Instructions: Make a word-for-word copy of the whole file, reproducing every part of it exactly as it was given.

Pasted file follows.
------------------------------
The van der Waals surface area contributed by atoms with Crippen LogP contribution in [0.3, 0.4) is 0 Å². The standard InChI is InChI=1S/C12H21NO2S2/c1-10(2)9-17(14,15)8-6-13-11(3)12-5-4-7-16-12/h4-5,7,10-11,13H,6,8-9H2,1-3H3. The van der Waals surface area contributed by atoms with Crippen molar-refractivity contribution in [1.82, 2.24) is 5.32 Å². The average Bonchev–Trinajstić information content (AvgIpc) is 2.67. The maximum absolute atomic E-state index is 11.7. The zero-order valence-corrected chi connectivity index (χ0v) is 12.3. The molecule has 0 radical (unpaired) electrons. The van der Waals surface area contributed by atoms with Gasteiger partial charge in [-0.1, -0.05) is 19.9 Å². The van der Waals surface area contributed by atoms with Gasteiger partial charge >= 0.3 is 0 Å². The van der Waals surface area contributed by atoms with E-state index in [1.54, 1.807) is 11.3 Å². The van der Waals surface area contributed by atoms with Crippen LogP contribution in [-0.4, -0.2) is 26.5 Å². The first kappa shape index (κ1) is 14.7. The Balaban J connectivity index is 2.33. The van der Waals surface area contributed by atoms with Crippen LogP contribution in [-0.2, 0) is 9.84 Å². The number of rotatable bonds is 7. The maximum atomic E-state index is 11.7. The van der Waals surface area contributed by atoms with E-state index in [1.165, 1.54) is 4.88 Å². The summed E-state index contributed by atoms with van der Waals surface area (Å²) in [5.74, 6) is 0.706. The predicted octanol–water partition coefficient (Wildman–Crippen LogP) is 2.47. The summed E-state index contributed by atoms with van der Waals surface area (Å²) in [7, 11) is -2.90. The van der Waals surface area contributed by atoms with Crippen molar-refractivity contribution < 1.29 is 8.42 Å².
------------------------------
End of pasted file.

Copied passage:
The van der Waals surface area contributed by atoms with Crippen LogP contribution in [0.3, 0.4) is 0 Å². The standard InChI is InChI=1S/C12H21NO2S2/c1-10(2)9-17(14,15)8-6-13-11(3)12-5-4-7-16-12/h4-5,7,10-11,13H,6,8-9H2,1-3H3. The van der Waals surface area contributed by atoms with Crippen molar-refractivity contribution in [1.82, 2.24) is 5.32 Å². The average Bonchev–Trinajstić information content (AvgIpc) is 2.67. The maximum absolute atomic E-state index is 11.7. The zero-order valence-corrected chi connectivity index (χ0v) is 12.3. The molecule has 0 radical (unpaired) electrons. The van der Waals surface area contributed by atoms with Gasteiger partial charge in [-0.1, -0.05) is 19.9 Å². The van der Waals surface area contributed by atoms with Gasteiger partial charge >= 0.3 is 0 Å². The van der Waals surface area contributed by atoms with E-state index in [1.54, 1.807) is 11.3 Å². The van der Waals surface area contributed by atoms with Crippen LogP contribution in [-0.4, -0.2) is 26.5 Å². The first kappa shape index (κ1) is 14.7. The Balaban J connectivity index is 2.33. The van der Waals surface area contributed by atoms with Crippen LogP contribution in [-0.2, 0) is 9.84 Å². The number of rotatable bonds is 7. The maximum atomic E-state index is 11.7. The van der Waals surface area contributed by atoms with E-state index in [1.165, 1.54) is 4.88 Å². The summed E-state index contributed by atoms with van der Waals surface area (Å²) in [5.74, 6) is 0.706. The predicted octanol–water partition coefficient (Wildman–Crippen LogP) is 2.47. The summed E-state index contributed by atoms with van der Waals surface area (Å²) in [7, 11) is -2.90. The van der Waals surface area contributed by atoms with Crippen molar-refractivity contribution < 1.29 is 8.42 Å².